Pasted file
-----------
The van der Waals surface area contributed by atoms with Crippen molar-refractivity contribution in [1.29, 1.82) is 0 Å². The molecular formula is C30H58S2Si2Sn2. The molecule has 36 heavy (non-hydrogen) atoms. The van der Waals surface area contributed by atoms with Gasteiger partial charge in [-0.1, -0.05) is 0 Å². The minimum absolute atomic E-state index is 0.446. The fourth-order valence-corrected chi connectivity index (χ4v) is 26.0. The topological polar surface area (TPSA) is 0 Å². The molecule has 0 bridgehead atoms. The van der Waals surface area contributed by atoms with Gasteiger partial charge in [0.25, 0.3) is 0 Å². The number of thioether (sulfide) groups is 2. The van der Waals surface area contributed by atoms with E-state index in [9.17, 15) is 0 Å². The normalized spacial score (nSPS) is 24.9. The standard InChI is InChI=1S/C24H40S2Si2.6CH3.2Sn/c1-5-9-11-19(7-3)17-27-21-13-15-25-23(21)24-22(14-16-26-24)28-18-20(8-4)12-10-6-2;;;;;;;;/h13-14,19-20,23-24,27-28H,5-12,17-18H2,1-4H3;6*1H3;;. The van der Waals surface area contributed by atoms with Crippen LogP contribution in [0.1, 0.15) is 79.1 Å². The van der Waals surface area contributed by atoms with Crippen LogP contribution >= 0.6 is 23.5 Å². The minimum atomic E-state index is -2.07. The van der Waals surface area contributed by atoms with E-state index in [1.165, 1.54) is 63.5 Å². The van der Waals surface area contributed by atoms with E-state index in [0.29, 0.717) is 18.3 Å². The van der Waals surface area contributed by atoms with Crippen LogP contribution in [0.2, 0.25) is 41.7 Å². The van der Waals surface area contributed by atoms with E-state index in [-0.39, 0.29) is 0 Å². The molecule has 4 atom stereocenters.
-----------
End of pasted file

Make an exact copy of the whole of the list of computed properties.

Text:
The van der Waals surface area contributed by atoms with Crippen molar-refractivity contribution in [1.29, 1.82) is 0 Å². The molecular formula is C30H58S2Si2Sn2. The molecule has 36 heavy (non-hydrogen) atoms. The van der Waals surface area contributed by atoms with Gasteiger partial charge in [-0.1, -0.05) is 0 Å². The minimum absolute atomic E-state index is 0.446. The fourth-order valence-corrected chi connectivity index (χ4v) is 26.0. The topological polar surface area (TPSA) is 0 Å². The molecule has 0 bridgehead atoms. The van der Waals surface area contributed by atoms with Gasteiger partial charge in [0.25, 0.3) is 0 Å². The number of thioether (sulfide) groups is 2. The van der Waals surface area contributed by atoms with E-state index in [9.17, 15) is 0 Å². The normalized spacial score (nSPS) is 24.9. The standard InChI is InChI=1S/C24H40S2Si2.6CH3.2Sn/c1-5-9-11-19(7-3)17-27-21-13-15-25-23(21)24-22(14-16-26-24)28-18-20(8-4)12-10-6-2;;;;;;;;/h13-14,19-20,23-24,27-28H,5-12,17-18H2,1-4H3;6*1H3;;. The van der Waals surface area contributed by atoms with Crippen LogP contribution in [0.1, 0.15) is 79.1 Å². The van der Waals surface area contributed by atoms with Crippen LogP contribution >= 0.6 is 23.5 Å². The minimum atomic E-state index is -2.07. The van der Waals surface area contributed by atoms with E-state index in [1.165, 1.54) is 63.5 Å². The van der Waals surface area contributed by atoms with E-state index in [0.29, 0.717) is 18.3 Å². The van der Waals surface area contributed by atoms with Crippen LogP contribution in [0.2, 0.25) is 41.7 Å². The van der Waals surface area contributed by atoms with E-state index in [-0.39, 0.29) is 0 Å². The molecule has 4 atom stereocenters.